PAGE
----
Unlike seven years ago when Kieran trekked in Nepal before, most of the other trekkers we passed this time were Asian, with more South Koreans trekking in Nepal than any other nationality. The Koreans we saw tended to walk in large groups with a huge number of support staff. For three days we kept pace with a group of 19 Koreans, who were accompanied by 29 porters and chefs (they brought all their food with them) and 5 guides. This increasing number of Asian trekkers has led many of the guides we met to study Mandarin or Korean, rather than English (though they all spoke at least some English too). That day we were particularly grateful to the Koreans’ porters who helped forge a path through the snow as far as Machhapuchare Base Camp, just a couple of hours walk from Annapurna Base Camp, without whom we wouldn’t have made it.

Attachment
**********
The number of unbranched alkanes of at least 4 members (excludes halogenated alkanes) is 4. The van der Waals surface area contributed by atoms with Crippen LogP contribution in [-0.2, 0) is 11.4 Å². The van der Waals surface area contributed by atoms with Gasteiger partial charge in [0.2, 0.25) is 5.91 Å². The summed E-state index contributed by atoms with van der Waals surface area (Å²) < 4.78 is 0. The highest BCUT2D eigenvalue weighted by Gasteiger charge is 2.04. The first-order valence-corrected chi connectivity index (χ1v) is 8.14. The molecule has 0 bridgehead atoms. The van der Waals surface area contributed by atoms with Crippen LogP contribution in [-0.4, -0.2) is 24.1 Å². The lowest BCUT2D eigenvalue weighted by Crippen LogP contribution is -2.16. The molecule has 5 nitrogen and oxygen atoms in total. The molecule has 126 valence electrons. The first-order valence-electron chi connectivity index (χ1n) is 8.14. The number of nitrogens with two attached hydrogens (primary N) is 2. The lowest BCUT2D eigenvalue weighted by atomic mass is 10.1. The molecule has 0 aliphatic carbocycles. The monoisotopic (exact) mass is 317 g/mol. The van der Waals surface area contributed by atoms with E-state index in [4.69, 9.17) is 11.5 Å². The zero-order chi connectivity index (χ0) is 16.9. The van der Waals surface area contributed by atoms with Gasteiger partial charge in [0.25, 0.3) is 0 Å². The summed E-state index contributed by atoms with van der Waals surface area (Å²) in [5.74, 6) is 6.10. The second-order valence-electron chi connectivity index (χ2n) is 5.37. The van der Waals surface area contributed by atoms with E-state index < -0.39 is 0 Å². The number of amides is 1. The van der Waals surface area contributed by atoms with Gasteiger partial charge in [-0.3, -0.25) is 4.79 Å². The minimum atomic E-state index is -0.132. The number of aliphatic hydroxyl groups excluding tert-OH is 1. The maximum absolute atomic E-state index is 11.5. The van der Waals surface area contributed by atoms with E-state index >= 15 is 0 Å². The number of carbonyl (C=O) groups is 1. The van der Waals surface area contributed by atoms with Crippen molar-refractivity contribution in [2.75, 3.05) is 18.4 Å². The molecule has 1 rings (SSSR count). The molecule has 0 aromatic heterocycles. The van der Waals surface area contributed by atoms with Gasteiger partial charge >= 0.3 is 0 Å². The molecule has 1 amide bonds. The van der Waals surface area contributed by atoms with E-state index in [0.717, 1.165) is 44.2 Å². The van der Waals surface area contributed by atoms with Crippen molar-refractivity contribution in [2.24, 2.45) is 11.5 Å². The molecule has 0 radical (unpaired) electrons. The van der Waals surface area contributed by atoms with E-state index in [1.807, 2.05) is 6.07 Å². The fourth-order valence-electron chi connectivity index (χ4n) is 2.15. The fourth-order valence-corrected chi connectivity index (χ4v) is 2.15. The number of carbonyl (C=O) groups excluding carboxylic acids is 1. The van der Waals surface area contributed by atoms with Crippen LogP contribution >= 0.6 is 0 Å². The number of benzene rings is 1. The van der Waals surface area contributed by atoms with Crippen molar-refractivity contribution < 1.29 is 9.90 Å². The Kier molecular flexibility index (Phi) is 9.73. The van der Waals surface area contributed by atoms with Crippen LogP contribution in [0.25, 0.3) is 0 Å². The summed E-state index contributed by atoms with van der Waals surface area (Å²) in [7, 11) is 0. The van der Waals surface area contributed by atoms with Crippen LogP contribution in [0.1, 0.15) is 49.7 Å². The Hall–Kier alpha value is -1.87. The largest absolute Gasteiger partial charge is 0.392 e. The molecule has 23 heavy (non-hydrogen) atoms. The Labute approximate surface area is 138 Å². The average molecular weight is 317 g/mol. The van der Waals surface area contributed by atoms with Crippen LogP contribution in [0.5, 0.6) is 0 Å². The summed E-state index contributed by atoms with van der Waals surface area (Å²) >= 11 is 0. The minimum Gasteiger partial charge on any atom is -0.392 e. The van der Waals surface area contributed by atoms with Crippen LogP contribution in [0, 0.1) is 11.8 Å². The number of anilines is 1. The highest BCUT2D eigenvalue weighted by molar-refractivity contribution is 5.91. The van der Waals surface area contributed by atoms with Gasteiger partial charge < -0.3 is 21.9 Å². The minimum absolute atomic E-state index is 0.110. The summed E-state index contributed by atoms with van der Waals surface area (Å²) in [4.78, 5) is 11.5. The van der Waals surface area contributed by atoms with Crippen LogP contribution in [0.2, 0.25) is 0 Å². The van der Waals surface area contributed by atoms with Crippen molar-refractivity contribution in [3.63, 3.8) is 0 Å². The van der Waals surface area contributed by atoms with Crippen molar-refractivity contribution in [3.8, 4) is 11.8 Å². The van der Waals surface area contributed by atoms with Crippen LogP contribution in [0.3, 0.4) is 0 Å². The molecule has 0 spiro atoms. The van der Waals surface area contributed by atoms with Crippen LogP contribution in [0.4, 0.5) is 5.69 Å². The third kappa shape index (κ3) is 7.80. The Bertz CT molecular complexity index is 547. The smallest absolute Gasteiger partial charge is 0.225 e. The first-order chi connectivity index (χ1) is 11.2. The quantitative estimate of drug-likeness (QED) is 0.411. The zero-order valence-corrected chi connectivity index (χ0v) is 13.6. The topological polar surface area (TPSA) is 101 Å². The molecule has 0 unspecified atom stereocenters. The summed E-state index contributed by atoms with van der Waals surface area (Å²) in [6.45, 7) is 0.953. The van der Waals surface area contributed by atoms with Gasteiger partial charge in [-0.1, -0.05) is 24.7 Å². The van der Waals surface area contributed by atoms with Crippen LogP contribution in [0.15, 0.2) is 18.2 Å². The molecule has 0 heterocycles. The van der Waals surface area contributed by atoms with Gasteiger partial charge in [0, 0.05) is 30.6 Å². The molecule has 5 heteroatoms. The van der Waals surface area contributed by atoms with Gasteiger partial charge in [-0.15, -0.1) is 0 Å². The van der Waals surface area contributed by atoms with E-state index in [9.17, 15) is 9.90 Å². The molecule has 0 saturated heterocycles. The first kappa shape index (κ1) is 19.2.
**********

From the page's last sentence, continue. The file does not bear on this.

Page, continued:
Here though the Koreans stopped and so for the last two hours and 450 metres of ascent we followed a single set of footprints through soft powdery snow that was never less than knee-deep and in places had drifted to a depth of a metre or more. We made slow progress but didn’t mind for the views were just magical: snow-capped peaks on all sides soared above us and sparkled in the bright sunlight; bright blue glaciers ran down to the snow fields and above us huge cloudless deep blue skies.